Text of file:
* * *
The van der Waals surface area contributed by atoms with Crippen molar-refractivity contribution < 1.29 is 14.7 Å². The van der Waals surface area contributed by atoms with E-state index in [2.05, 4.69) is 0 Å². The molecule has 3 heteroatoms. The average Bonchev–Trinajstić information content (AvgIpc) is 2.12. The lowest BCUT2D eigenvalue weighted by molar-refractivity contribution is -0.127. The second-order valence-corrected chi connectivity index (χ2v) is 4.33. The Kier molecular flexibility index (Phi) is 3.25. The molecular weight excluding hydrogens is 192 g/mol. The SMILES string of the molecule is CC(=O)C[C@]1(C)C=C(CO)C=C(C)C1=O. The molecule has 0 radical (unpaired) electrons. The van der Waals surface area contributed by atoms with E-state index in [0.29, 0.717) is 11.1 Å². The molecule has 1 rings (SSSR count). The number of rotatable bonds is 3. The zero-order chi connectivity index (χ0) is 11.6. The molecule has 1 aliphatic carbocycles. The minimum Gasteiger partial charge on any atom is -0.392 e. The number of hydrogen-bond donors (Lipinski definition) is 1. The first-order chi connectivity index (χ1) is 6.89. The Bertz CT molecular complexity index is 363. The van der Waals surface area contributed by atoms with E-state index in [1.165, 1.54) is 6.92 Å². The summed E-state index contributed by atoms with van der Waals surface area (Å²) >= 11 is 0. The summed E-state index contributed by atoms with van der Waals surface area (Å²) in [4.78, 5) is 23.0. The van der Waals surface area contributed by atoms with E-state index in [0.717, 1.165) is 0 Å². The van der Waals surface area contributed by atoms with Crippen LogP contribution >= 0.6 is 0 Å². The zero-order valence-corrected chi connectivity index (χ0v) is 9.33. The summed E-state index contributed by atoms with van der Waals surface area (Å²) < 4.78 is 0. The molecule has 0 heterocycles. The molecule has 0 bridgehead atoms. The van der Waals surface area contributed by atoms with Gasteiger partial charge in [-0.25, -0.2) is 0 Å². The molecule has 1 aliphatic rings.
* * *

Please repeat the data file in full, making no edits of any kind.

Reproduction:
The van der Waals surface area contributed by atoms with Crippen molar-refractivity contribution < 1.29 is 14.7 Å². The van der Waals surface area contributed by atoms with E-state index in [2.05, 4.69) is 0 Å². The molecule has 3 heteroatoms. The average Bonchev–Trinajstić information content (AvgIpc) is 2.12. The lowest BCUT2D eigenvalue weighted by molar-refractivity contribution is -0.127. The second-order valence-corrected chi connectivity index (χ2v) is 4.33. The Kier molecular flexibility index (Phi) is 3.25. The molecular weight excluding hydrogens is 192 g/mol. The SMILES string of the molecule is CC(=O)C[C@]1(C)C=C(CO)C=C(C)C1=O. The molecule has 0 radical (unpaired) electrons. The van der Waals surface area contributed by atoms with E-state index in [0.29, 0.717) is 11.1 Å². The molecule has 1 rings (SSSR count). The number of rotatable bonds is 3. The zero-order chi connectivity index (χ0) is 11.6. The molecule has 1 aliphatic carbocycles. The minimum Gasteiger partial charge on any atom is -0.392 e. The number of hydrogen-bond donors (Lipinski definition) is 1. The first-order chi connectivity index (χ1) is 6.89. The Bertz CT molecular complexity index is 363. The van der Waals surface area contributed by atoms with E-state index in [1.165, 1.54) is 6.92 Å². The summed E-state index contributed by atoms with van der Waals surface area (Å²) >= 11 is 0. The summed E-state index contributed by atoms with van der Waals surface area (Å²) in [4.78, 5) is 23.0. The van der Waals surface area contributed by atoms with E-state index in [0.717, 1.165) is 0 Å². The van der Waals surface area contributed by atoms with Crippen LogP contribution >= 0.6 is 0 Å². The zero-order valence-corrected chi connectivity index (χ0v) is 9.33. The summed E-state index contributed by atoms with van der Waals surface area (Å²) < 4.78 is 0. The molecule has 0 heterocycles. The molecule has 0 bridgehead atoms. The van der Waals surface area contributed by atoms with Gasteiger partial charge in [-0.25, -0.2) is 0 Å². The molecule has 1 aliphatic rings.